Since the 2008 financial crisis, it has been well documented that rental growth has raced ahead of wage inflation.

Tim Lowe Guardians

This is especially true for those who work in the public sector. The problem is exacerbated in London. Not only has rent soared to an all-time high, but London’s population is growing and is expected to reach 9.8 million by 2025, according to the ONS.

With more and more people looking for housing, the outlook is tough, particularly for London’s key workers.

Over the past 12 months, there has been a significant increase in the level of public space being sold off to giant corporations. But is selling their assets really the best solution for local authorities or should they be using this space to provide housing solutions?

Local authorities need to be more creative with the space we already have. They would be much better off maximising the value of their vacant buildings through managed guardian schemes, for example. A well-run guardian scheme provides people with an affordable rental solution close to their place of work. It also gives the local authority a cost-effective solution to managing its vacant buildings.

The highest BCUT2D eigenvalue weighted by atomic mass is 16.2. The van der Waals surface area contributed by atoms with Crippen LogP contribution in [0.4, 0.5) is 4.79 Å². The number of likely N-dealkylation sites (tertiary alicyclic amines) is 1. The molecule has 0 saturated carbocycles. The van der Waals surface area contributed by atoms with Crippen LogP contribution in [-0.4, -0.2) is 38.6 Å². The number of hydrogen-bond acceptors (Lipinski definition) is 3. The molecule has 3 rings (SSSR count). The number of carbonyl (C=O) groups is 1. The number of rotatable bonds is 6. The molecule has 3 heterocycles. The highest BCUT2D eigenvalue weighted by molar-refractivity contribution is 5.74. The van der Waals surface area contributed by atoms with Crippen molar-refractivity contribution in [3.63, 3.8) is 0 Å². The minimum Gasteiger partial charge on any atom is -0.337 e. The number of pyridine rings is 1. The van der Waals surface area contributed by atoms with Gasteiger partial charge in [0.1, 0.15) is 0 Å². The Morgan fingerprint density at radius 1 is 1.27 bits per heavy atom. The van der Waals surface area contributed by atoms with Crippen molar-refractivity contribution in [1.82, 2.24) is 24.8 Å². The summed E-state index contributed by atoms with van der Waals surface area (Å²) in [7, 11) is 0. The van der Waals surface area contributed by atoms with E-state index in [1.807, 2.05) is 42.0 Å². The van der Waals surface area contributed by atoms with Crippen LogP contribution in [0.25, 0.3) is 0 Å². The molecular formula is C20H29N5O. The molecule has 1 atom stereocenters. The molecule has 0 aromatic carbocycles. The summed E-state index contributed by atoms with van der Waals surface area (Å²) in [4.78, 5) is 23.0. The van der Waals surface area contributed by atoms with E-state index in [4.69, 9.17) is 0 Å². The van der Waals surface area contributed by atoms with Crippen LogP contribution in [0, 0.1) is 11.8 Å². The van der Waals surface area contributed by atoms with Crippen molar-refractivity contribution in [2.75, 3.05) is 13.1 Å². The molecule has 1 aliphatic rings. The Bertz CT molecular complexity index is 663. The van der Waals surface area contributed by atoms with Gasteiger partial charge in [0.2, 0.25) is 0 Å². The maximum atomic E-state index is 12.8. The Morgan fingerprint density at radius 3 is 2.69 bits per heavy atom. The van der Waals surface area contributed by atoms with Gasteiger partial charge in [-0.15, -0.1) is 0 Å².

Guardian schemes have other advantages, too. Aside from the obvious tax benefits, enhanced security and lower insurance premiums, guardian schemes align with the values of local communities and provide a realistic alternative for London’s young professionals.

Initiatives that take a vacant space and use it to drive the economy, provide housing or give something back to the community should be encouraged. While it might not solve the housing crisis, it can provide a sustainable housing solution in the interim: a win-win for all parties.

Tim Lowe, founder and chief executive, Lowe Guardians